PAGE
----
An In-Depth Look at Campus Crime This Semester

Anne Cruz

More than 160 crimes occurred on-campus during the spring semester — 162 to be exact. Each week, WSN compiles reports from the NYU Department of Public Safety for our crime log. However, a week-to-week glance at on-campus crime is not very useful for determining overall trends in campus safety. WSN gathered information from every incident listed on NYU’s posted Crime Reports and Statistics for this semester and consolidated it in one single crime log map for the semester. Here are some of the highlights:

The highest-rate crime was larceny, with 84 cases in total. Larceny differs from burglary and robbery in that a thief does not unlawfully trespass when they commit larceny, and they do not forcefully take an object from a person who is present during the crime. There were seven cases of burglary and one case of robbery. 

The place with the largest number of incident reports was Bobst Library, which had 13 incidents of larceny, one incident of forcible fondling and one incident of harassment.

A majority of crimes reported to the Department of Public Safety were centralized around Washington Square Park. Only eight crimes were reported on the Tandon campus while the rest of the incidents took place in Manhattan.

Almost 41 percent of incidents were reported in NYU Residence Halls. Third Avenue North Residence Hall and Weinstein Residence Hall tied for the most number of incidents in a residence hall, with nine incidents each.

Of the 162 incident reports this semester, 31 were referred to the NYPD. Five cases were referred to the Title IX Office of Investigations.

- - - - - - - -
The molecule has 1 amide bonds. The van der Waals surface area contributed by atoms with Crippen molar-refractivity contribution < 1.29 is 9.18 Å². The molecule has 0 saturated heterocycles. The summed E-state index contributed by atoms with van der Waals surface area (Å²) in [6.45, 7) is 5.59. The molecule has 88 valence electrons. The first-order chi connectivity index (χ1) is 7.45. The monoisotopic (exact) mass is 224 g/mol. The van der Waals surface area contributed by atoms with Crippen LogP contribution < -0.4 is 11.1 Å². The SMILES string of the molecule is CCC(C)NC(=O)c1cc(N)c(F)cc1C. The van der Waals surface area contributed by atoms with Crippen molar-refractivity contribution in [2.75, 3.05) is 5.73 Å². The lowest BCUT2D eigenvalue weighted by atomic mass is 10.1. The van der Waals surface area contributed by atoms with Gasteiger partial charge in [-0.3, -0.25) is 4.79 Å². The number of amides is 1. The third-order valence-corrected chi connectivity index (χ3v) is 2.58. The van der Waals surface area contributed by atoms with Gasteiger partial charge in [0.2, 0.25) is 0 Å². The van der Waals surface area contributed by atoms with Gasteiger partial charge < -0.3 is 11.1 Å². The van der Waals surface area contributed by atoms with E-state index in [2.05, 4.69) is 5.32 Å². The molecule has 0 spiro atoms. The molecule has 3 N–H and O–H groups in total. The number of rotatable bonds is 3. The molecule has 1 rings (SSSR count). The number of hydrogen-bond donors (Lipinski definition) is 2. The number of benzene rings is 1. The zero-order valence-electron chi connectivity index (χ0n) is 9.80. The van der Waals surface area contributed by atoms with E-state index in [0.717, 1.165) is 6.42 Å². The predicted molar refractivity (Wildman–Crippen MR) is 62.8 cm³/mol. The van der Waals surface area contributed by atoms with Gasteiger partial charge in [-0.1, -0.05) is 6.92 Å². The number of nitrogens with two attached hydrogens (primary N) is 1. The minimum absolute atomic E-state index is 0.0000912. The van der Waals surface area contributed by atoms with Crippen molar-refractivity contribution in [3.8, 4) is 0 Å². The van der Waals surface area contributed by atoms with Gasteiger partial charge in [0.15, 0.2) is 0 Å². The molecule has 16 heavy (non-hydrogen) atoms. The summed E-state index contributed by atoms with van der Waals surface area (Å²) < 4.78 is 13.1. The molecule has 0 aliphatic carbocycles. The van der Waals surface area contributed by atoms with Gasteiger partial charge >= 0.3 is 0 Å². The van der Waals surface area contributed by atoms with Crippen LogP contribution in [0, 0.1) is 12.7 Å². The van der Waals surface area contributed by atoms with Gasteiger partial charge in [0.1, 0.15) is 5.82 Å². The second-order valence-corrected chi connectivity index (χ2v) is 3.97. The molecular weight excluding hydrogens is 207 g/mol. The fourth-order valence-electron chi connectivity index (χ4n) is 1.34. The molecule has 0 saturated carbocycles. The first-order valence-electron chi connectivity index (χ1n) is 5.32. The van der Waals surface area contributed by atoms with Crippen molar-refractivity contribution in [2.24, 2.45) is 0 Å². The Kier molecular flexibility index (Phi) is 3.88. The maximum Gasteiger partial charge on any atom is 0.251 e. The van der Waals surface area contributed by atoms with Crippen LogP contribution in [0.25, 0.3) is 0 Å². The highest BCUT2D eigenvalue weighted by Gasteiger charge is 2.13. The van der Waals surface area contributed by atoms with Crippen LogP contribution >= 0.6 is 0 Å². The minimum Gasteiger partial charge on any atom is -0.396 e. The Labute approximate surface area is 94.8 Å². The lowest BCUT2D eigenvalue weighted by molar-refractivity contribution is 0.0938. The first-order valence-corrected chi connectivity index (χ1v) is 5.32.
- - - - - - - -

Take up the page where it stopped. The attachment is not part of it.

NYU Spokesman Matt Nagel said the Department of Public safety aims to create a safe environment for all members of the NYU community. He also clarified that the crime data posted onto NYU’s website each month differs from the annual security report in which NYU must disclose specific crimes by federal law.

“The daily crime log includes all crimes, both felony and misdemeanor, reported to Public Safety that took place on campus and in other university owned or controlled locations,” Nagel said. “The crime statistics that appear in NYU’s Annual Security Report are based on reports of specific crimes designated under the Jeanne Clery Disclosure of Campus Security Policy and Campus Crime Statistics Act, or Clery Act, which is required by federal law.”

He also stressed that students should not leave valuable items unattended, especially electronics, wallets and bicycles.

“Students should never leave valuable property unattended,” Nagel said.” Students are also encouraged to take advantage of the NYPD’s Operation ID days at NYU and have their electronic devices registered to make it easier for the police to identify them if they’re stolen.”

A version of this article appeared in the Monday, May 1 print edition. Email Anne Cruz at [email protected]

 

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